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2015 Building a Grad Nation Report: Progress and Challenge in Ending the High School Dropout Epidemic

May 12, 2015

This sixth annual report to the nation highlights the significant progress that has been made, but also the serious challenges that remain – closing gaping graduation gaps between various student populations; tackling the challenge in key states and school districts; and keeping the nation's focus on ensuring that all students – whom Robert Putnam calls "our kids" – have an equal chance at the American Dream

Building a Grad Nation: Progress and Challenge in Ending the High School Dropout Epidemic

February 1, 2013

This fourth annual update on America's high school dropout crisis shows that for the first time the nation is on track to meet the goal of a 90 percent high school graduation rate by the Class of 2020 -- if the pace of improvement from 2006 to 2010 is sustained over the next 10 years. The greatest gains have occurred for the students of color and low-income students most affected by the dropout crisis. Many schools, districts and states are making significant gains in boosting high school graduation rates and putting more students on a path to college and a successful career. This progress is often the result of having better data, an understanding of why and where students drop out, a heightened awareness of the consequences to individuals and the economy, a greater understanding of effective reforms and interventions, and real-world examples of progress and collaboration. These factors have contributed to a wider understanding that the dropout crisis is solvable.While progress is encouraging, a deeper look at the data reveals that gains in graduation rates and declines in dropout factory high schools occurred unevenly across states and subgroups of students (e.g. economically disadvantaged, African American, Hispanic, students with disabilities, and students with limited English proficiency). As a result, large "graduation gaps" remain in many states among students of different races, ethnicities, family incomes, disabilities and limited English proficiencies. To repeat the growth in graduation rates in the next ten years experienced in the second half of the last decade, and to ensure progress for all students, the nation must turn its attention to closing the graduation gap by accelerating progress for student subgroups most affected by the dropout crisis.This report outlines the progress made and the challenges that remain. Part 1: The Data analyzes the latest graduation rates and "dropout factory" trends at the state and national levels. Part 2: Progress and Challenge provides an update on the nation's shared efforts to implement the Civic Marshall Plan to reach the goal of at least a 90 percent high school graduation rate for the Class of 2020 and all classes that follow. Part 3: Paths Forward offers recommendations on how to accelerate our work and achieve our goals, with all students prepared for college and career. The report also offers "snapshots" within schools, communities, and organizations from Orlando to Oakland that are making substantial gains in boosting high school graduation rates.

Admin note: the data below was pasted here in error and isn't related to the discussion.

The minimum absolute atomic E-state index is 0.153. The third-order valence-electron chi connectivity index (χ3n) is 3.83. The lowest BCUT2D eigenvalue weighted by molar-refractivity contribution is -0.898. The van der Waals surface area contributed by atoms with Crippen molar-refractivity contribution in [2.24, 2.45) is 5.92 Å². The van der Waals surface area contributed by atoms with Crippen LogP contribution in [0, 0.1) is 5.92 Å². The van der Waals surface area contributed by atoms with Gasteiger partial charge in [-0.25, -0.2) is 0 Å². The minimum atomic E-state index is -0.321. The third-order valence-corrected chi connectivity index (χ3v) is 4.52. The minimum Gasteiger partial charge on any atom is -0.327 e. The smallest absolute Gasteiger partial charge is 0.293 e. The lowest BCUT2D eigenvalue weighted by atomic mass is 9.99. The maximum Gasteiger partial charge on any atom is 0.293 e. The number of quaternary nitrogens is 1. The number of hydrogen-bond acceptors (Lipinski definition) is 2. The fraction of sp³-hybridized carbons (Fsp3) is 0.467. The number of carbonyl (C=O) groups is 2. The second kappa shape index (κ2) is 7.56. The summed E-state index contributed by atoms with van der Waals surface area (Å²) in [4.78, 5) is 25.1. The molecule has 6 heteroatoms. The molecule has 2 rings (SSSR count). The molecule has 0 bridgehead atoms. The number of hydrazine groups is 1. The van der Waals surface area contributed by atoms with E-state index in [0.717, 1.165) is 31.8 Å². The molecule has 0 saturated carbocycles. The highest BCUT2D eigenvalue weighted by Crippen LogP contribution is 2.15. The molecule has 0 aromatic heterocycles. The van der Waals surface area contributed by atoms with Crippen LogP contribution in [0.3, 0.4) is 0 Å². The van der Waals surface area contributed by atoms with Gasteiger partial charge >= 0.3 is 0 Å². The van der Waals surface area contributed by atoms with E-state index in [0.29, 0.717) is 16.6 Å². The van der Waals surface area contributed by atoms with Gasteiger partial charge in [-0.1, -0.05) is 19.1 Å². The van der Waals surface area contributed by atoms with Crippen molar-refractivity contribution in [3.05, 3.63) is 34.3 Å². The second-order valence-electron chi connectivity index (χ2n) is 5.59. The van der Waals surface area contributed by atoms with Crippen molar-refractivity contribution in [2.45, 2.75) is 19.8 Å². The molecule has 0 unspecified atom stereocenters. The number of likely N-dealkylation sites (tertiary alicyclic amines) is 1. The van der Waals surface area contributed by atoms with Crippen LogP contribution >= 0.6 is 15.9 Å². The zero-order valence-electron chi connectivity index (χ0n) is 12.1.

Overcoming the Poverty Challenge to Enable College and Career Readiness for All: The Crucial Role of Student Supports

February 1, 2013

This white paper focuses on an important and under-conceptualized thread in the weave of efforts needed to ensure that all students graduate from high school prepared for college and/or career training: enhanced student supports. It argues that in order to overcome the educational impacts of poverty -- the poverty challenge, schools that serve high concentrations of low income students need to be able to provide direct, evidence-based supports that help students attend school regularly, act in a productive manner, believe they will succeed, overcome external obstacles, complete their coursework, and put forth the effort required to graduate college- and career-ready. Next, it highlights the unique role that nonprofits, community volunteers, and full-time national service members can play in the implementation of these direct student supports. It concludes by exploring how federal and state policy and funding can be designed to promote the implementation and spread of evidence-based, direct student supports. The paper draws on the emerging evidence base to examine these topics, and calls upon the insights gleaned through the author's fifteen years of participant-observation in the effort to create schools strong enough to overcome the ramifications of poverty and prepare all students for adult success.

On the Front Lines of Schools: The Perspectives of Principals on the High School Dropout Problem

June 10, 2009

Explores teachers' and administrators' views on the causes of dropouts and support for reforms such as higher academic expectations, alternative learning environments, smaller classes, early detection, and better parental outreach. Makes recommendations.

Engaged for Success: Service-Learning as a Tool for High School Dropout Prevention

April 30, 2008

Outlines service-learning -- learning through investigating a community problem, planning a solution, taking action, and reflecting on results -- as a strategy to reduce dropouts, prepare students for college, and instill civic responsibility.

Unfulfilled Promise: The Dimensions and Characteristics of Philadelphia's Dropout Crisis, 2000-05

October 1, 2006

Examines extensive data from schools and social service agencies to establish Philadelphia's public high school graduation rate, and provides recommendations for cities across the country to use in solving their dropout problem.